'Love Is Noise' is The Verve's first hit single in over a decade - their last was 'Lucky Man' back in December 1997 - they split up soon afterwards in early 1999... Their comeback single has been described as "a rampaging epic" - it reached No. 4 in the UK charts in August 2008It's an odd coincidence that The Verve's comeback album Forth was released in the same year as Portishead's Third, both follow-ups to albums released on the same day in 1997 (and indeed the top two albums on the following Sunday's chart) with similar titles. Of course, Portishead hadn't actually split up in the 11-year gap, they were just slow, but the Verve had returned from their second acrimonious split (that we know of) at a time when Richard Ashcroft's solo career seemed to have lost momentum.
After a few live appearances and the release of lengthy studio jam 'The Thaw Session', 'Love Is Noise' was the first proper new material from the group in the 20th century, featuring the four original members again with 1997-8 member Simon Tong left out for reasons never made clear. I'm not sure whether it's supposed to be a play on the tensions within the band that the video never shows all four of them together, but I'm inclined to blame the director. In fact my advice is to ignore the video entirely and concentrate on the song itself, which I'd call a qualified success. Ashcroft's voice is rather raspy and hard to miss with its prominence in the mix and the lyrics veer into Razorlight-style pomp, self-consciously updating Blake's 'Jerusalem' with lines about "walk on soles made in China". The title phrase "love is noise" has a highfalutin I-am-making-a-definitive-statement air about it too, but at least you can make some sense of it; knowing that this post was coming up I've tried to do that the last few times I've heard the song. I can imagine one way to see it is that love is like noise of the electronic sort, a distortion that breaks up straight lines and makes things less perfect and clean but also adds character; whether that's what Ashcroft actually means is anyone's guess, but you wouldn't expect the singer from a psychedelic rock band to think noise and distortion were bad things, would you? Possibly this isn't as original an idea as he might think, and I find myself reaching for an analogy with Richard Thompson's ironic 'Love Is Bad For Business', but it's a good enough vehicle for the music, a taut four minutes - in the radio edit at least - with powerful rhythm playing and a slightly hypnotic effect. Personally, I like the two extremes of the Verve sound, space-rock and ballads, less than I enjoy the middle ground, and this makes for a good single, even if the backing vocals do sound a bit like Teletubbies.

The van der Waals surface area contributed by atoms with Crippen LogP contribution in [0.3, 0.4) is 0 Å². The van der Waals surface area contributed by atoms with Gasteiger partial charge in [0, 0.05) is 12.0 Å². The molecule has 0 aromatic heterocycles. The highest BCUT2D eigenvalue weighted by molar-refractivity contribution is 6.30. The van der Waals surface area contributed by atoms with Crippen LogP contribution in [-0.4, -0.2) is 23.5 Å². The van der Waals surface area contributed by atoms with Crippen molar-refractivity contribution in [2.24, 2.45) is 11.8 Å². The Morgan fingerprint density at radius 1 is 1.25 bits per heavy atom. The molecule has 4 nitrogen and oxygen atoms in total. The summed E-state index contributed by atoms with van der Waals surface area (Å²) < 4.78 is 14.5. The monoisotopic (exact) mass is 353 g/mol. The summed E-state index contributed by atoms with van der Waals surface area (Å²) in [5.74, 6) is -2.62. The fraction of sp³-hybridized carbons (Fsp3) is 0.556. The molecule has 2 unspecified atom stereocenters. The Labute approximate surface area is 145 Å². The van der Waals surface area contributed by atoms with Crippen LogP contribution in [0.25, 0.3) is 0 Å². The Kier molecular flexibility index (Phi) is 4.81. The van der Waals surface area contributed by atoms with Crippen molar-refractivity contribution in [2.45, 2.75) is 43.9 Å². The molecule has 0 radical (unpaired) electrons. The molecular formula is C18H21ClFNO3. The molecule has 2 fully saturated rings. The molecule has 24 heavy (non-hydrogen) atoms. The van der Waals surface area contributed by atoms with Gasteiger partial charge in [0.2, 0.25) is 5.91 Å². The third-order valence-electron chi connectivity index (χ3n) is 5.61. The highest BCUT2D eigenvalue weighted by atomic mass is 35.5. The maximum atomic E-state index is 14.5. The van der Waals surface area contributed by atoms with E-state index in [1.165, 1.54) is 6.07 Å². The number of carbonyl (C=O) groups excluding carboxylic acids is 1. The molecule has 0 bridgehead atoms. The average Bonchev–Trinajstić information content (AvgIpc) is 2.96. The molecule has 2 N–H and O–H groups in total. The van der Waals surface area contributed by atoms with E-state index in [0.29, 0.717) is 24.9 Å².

Also appearing on: 37, 38, 39, 40
Available on: The Anthems